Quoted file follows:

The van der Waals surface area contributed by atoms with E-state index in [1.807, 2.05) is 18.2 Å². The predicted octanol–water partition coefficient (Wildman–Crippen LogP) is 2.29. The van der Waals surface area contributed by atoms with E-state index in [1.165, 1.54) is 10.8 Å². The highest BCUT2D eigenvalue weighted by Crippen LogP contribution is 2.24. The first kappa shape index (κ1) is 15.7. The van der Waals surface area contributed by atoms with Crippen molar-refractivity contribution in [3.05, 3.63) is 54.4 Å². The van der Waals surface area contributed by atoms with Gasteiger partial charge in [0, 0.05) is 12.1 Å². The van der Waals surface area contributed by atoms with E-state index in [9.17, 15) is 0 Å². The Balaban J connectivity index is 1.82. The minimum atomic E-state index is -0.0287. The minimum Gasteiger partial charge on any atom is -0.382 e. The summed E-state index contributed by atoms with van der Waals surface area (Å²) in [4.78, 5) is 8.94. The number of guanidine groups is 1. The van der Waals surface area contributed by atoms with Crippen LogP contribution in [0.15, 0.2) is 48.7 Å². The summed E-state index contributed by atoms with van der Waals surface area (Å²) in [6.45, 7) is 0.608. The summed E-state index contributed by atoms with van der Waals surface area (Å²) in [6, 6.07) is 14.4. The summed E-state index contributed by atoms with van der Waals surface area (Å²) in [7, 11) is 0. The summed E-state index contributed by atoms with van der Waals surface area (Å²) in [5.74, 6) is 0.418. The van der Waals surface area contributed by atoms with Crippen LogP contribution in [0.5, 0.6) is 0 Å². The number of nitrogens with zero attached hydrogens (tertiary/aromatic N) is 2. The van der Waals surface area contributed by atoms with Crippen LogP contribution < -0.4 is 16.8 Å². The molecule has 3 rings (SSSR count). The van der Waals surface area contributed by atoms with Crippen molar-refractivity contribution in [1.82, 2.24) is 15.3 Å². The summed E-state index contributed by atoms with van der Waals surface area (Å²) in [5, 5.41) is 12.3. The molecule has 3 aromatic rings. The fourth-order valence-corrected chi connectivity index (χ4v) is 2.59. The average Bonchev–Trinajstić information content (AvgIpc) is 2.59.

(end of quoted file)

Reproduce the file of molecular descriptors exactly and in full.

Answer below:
The van der Waals surface area contributed by atoms with E-state index in [1.807, 2.05) is 18.2 Å². The predicted octanol–water partition coefficient (Wildman–Crippen LogP) is 2.29. The van der Waals surface area contributed by atoms with E-state index in [1.165, 1.54) is 10.8 Å². The highest BCUT2D eigenvalue weighted by Crippen LogP contribution is 2.24. The first kappa shape index (κ1) is 15.7. The van der Waals surface area contributed by atoms with Crippen molar-refractivity contribution in [3.05, 3.63) is 54.4 Å². The van der Waals surface area contributed by atoms with Gasteiger partial charge in [0, 0.05) is 12.1 Å². The van der Waals surface area contributed by atoms with E-state index in [9.17, 15) is 0 Å². The Balaban J connectivity index is 1.82. The minimum atomic E-state index is -0.0287. The minimum Gasteiger partial charge on any atom is -0.382 e. The summed E-state index contributed by atoms with van der Waals surface area (Å²) in [4.78, 5) is 8.94. The number of guanidine groups is 1. The van der Waals surface area contributed by atoms with Crippen LogP contribution in [0.15, 0.2) is 48.7 Å². The summed E-state index contributed by atoms with van der Waals surface area (Å²) in [6.45, 7) is 0.608. The summed E-state index contributed by atoms with van der Waals surface area (Å²) in [6, 6.07) is 14.4. The summed E-state index contributed by atoms with van der Waals surface area (Å²) in [7, 11) is 0. The summed E-state index contributed by atoms with van der Waals surface area (Å²) in [5.74, 6) is 0.418. The van der Waals surface area contributed by atoms with Crippen LogP contribution in [0.5, 0.6) is 0 Å². The number of nitrogens with zero attached hydrogens (tertiary/aromatic N) is 2. The van der Waals surface area contributed by atoms with Crippen LogP contribution < -0.4 is 16.8 Å². The molecule has 3 rings (SSSR count). The van der Waals surface area contributed by atoms with Crippen molar-refractivity contribution in [1.82, 2.24) is 15.3 Å². The summed E-state index contributed by atoms with van der Waals surface area (Å²) in [5, 5.41) is 12.3. The molecule has 3 aromatic rings. The fourth-order valence-corrected chi connectivity index (χ4v) is 2.59. The average Bonchev–Trinajstić information content (AvgIpc) is 2.59.